Clothing—Yes, I wear the abaya, and it’s really not that bad.  You can wear whatever you want   Mine is still a tiny bit short, so my next one I’ll get so it actually drags on the ground.  I don’t have to wear a head covering, but I do bring one in my bag, just in case someone would make an issue of it.  It is interesting how the black abaya (and often covered faces) make people invisible.  Today I was in the older part of town and saw a woman wearing jeans and a long-sleeved shirt and already she stood out in my eyes!  Women are indistinguishable, so you don’t notice them (so I guess, mission accomplished, men).  Men wear either Western clothing or the white robes, often with the red headscarves.  In the compound and at school I can wear whatever I want, although at school there are no uncovered shoulders. 
A decorative version of face masks worn at weddings.

underneath and when everyone’s doing it, you’d feel strange if you didn’t have one on!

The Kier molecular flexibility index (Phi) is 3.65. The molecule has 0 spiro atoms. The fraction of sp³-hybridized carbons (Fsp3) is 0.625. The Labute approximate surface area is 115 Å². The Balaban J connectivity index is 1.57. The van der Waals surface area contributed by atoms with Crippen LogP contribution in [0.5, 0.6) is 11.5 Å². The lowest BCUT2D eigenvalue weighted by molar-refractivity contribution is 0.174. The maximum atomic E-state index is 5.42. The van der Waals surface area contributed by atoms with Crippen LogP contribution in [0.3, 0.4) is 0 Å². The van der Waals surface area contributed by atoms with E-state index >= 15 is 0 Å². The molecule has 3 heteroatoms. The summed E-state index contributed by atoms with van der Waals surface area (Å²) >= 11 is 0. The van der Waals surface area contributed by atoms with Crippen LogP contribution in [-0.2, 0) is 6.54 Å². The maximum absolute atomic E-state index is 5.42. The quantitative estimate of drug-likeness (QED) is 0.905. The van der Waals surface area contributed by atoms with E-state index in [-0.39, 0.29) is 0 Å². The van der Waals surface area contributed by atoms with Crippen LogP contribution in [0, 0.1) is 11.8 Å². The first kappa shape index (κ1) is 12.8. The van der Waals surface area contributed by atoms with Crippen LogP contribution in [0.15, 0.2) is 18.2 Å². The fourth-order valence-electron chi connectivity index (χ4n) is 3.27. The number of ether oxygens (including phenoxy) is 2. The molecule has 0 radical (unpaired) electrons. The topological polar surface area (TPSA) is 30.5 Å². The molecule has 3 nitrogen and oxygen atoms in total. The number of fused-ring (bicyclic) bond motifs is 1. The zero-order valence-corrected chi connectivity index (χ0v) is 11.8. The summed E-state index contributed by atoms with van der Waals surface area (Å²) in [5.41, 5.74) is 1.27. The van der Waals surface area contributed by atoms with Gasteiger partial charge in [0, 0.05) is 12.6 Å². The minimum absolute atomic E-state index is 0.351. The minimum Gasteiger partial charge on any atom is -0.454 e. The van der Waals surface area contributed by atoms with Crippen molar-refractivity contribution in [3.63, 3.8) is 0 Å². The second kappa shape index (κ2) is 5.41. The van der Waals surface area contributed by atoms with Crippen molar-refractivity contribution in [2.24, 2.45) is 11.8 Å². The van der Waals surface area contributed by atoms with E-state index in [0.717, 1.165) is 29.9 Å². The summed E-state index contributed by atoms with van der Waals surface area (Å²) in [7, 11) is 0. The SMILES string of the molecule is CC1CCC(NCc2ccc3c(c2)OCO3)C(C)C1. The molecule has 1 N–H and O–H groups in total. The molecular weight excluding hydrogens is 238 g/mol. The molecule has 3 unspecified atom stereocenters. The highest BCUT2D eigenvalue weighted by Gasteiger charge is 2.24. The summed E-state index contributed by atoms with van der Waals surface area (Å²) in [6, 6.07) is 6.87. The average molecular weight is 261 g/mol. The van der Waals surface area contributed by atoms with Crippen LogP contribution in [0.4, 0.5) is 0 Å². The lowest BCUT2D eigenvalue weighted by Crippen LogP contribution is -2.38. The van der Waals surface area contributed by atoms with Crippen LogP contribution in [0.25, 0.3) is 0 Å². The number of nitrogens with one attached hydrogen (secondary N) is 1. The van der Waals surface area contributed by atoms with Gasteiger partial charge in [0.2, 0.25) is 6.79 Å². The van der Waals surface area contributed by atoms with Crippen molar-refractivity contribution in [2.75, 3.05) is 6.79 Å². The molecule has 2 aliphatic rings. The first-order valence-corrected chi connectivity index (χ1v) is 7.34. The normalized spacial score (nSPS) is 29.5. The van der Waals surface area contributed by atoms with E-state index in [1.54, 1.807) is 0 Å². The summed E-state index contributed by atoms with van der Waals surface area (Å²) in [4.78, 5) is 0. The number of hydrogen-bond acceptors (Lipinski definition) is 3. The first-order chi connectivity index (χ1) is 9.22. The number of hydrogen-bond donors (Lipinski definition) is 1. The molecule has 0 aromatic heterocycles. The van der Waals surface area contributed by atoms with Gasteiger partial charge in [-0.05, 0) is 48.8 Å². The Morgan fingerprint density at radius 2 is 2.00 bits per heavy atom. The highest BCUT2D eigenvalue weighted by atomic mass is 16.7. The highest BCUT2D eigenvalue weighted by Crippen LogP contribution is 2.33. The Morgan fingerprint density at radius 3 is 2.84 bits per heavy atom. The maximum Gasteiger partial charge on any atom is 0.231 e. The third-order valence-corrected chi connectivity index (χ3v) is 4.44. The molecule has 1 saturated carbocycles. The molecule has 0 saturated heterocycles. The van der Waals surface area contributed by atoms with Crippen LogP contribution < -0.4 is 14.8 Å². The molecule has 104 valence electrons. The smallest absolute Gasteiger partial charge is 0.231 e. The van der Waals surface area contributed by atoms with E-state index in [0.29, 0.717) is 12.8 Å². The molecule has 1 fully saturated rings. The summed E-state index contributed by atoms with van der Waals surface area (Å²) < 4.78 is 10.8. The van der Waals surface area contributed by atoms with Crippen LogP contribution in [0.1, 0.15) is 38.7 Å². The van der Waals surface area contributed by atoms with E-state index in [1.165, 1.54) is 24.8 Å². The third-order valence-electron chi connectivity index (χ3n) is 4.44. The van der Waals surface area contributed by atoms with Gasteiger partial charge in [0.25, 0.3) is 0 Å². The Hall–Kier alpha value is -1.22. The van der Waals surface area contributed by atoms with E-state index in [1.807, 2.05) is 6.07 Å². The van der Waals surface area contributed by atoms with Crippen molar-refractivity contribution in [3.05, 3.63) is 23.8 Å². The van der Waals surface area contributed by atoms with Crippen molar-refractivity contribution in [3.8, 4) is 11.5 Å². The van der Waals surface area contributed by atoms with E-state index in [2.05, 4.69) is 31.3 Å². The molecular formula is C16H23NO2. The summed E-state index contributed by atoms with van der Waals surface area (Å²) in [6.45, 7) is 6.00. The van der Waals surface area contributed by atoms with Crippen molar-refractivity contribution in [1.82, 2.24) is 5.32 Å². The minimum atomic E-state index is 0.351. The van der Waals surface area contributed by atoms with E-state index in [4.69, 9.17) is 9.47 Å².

Weather—Yes, it is HOT.  And surprisingly humid, although I’ve noticed it most in the morning and after the sun goes down, so that would be fine.  You definitely want to get most of your things done before noon and after 3.  But even wearing the abaya, I’m not overly hot and not sweaty.  The pool is like a bathtub, but I’m able to lay out for a bit and not sweat.  They say that by November the pool will be too chilly to swim in.  Hard to believe—I guess the weather by November to April is very nice.

Activities—Hmmmm…no idea.  The heat does factor into outdoor activities.  It’s strange to live on the coast, but not be able to be at the beach and swim.  There is a private beach, I guess, and for $60 or so per person, you can use it.  Yikes.  I expect I won’t see many locals running (although I guess some teachers do), the abaya prevents women from running on the roads and I haven’t seen any bikes (women are allowed to bike here, but not for a specific purpose, such as shopping).  Desert camping is a popular activity here—Mark and Ava are crazy about camping, and it’s something we can do as a family.